After an unprecedented run spanning at least seven years, the US Department of Justice’s international criminal investigations into collusion in the auto parts industry appear to have largely concluded. All told, the DOJ charged 48 companies and 65 executives with price fixing, bid rigging, and other anticompetitive conduct that involved more than 50 different automotive parts. The auto parts investigations are important not just because they set a new high-water mark for DOJ enforcement efforts, but also because they form a large set of plea agreements that may be compared to each other to analyze the DOJ’s criminal fining policy. The set of agreements make a dataset worthy of examination, particularly with regard to whether the sentencing outcomes are consistent, both across the various investigations and with the DOJ’s stated policies.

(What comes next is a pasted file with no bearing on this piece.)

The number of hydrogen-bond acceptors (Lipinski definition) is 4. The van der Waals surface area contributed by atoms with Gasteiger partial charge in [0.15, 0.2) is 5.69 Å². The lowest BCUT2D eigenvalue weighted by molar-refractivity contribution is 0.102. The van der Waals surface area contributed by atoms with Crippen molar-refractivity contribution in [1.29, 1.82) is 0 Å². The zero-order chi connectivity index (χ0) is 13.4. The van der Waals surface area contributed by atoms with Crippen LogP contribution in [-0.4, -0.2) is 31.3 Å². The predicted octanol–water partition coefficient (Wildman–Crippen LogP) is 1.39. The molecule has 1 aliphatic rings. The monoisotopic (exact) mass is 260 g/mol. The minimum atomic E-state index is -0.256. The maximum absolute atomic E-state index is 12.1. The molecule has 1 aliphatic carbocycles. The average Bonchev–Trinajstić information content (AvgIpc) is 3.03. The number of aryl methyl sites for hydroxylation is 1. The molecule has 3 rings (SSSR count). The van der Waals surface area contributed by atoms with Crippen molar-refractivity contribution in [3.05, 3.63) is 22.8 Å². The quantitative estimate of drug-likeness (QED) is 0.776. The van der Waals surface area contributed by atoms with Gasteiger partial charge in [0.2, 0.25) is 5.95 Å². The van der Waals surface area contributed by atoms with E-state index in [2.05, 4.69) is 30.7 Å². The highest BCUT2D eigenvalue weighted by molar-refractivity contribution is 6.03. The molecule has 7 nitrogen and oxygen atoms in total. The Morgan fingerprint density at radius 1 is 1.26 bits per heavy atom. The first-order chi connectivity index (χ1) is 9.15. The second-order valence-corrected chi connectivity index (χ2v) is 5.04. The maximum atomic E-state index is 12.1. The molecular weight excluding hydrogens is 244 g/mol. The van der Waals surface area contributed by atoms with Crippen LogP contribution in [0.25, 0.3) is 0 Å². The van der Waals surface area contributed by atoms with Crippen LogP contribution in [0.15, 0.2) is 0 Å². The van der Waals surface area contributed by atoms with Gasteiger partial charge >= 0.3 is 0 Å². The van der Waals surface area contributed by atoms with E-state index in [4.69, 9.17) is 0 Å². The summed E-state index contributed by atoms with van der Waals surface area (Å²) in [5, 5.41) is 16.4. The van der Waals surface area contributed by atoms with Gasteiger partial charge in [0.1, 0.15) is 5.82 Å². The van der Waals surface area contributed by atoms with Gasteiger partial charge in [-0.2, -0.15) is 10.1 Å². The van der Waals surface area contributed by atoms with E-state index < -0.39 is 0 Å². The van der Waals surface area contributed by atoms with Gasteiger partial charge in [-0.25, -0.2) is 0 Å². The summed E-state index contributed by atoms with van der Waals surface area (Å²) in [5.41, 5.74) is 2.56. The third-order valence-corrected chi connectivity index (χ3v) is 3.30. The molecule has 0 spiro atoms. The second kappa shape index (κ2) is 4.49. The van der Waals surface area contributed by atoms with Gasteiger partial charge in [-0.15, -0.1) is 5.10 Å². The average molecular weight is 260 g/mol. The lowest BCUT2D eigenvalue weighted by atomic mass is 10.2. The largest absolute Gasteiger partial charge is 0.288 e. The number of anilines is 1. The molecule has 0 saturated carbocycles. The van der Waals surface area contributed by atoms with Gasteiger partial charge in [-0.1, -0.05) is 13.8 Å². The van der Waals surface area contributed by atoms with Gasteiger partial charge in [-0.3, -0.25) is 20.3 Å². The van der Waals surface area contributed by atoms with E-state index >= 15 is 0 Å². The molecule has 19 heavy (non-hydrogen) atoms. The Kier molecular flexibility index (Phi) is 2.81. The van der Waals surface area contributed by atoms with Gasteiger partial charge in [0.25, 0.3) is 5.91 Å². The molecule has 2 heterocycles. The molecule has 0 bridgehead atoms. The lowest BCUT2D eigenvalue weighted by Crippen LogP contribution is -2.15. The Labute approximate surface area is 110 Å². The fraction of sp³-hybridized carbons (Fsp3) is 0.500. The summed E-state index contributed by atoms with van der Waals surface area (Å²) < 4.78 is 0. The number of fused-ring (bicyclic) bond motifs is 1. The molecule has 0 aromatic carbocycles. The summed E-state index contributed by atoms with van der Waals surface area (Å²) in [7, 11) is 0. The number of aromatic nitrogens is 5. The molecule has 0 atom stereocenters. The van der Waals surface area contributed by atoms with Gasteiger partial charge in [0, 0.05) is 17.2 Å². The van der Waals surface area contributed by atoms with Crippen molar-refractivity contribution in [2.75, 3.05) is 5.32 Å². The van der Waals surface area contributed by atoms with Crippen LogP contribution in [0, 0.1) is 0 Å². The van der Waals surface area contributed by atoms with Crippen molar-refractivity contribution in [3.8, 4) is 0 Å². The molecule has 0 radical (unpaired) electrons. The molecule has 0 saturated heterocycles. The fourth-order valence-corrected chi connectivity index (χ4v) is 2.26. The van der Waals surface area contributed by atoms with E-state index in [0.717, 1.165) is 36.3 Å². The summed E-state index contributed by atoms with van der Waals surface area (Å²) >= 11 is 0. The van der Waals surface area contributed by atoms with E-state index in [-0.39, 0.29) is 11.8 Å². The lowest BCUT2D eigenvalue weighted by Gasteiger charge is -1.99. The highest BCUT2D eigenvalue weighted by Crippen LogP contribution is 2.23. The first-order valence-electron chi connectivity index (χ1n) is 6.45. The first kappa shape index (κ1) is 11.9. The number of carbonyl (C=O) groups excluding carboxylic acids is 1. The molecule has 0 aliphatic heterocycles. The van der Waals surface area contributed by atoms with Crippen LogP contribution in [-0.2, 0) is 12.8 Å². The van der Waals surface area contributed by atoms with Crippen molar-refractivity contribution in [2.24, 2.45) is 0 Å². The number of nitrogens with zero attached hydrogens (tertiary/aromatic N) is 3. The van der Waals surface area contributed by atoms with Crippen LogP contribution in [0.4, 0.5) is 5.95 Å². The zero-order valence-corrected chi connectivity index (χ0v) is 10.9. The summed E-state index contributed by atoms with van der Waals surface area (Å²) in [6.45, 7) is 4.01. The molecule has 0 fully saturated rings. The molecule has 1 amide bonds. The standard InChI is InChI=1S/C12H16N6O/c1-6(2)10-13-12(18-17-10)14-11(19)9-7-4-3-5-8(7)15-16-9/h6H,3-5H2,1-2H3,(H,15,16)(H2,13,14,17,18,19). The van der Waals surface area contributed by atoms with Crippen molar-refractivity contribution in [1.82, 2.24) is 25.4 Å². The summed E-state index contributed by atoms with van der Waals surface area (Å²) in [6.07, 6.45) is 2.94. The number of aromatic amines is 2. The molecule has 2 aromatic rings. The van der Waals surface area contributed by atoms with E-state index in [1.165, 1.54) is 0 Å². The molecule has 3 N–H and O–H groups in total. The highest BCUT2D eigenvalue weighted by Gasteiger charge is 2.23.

While there are many potential topics for examination, authors Michelle Burtis, Daniel K. Oakes, and Mary Beth Savio focus their discussion on one of the main drivers of criminal antitrust fines: the volume of commerce (VOC) considered by the DOJ to have been affected by the conspiracy and used as a basis in the determination of the fine. Though the DOJ is frequently criticized for a general lack of transparency in calculating affected VOC,4 the auto parts cases viewed together shed additional light on the DOJ’s methodology of accounting for a controversial type of “indirect” sales potentially affected by conspiratorial agreements. As far as we are aware, these cases are the first to explicitly detail the DOJ’s treatment of such indirect sales. However, the DOJ’s methodology is not intuitive and so far has not been explained or rooted in any clearly articulated policy statement. While this analysis is specific to the auto parts litigation, the article provides useful insights for class certification practitioners.
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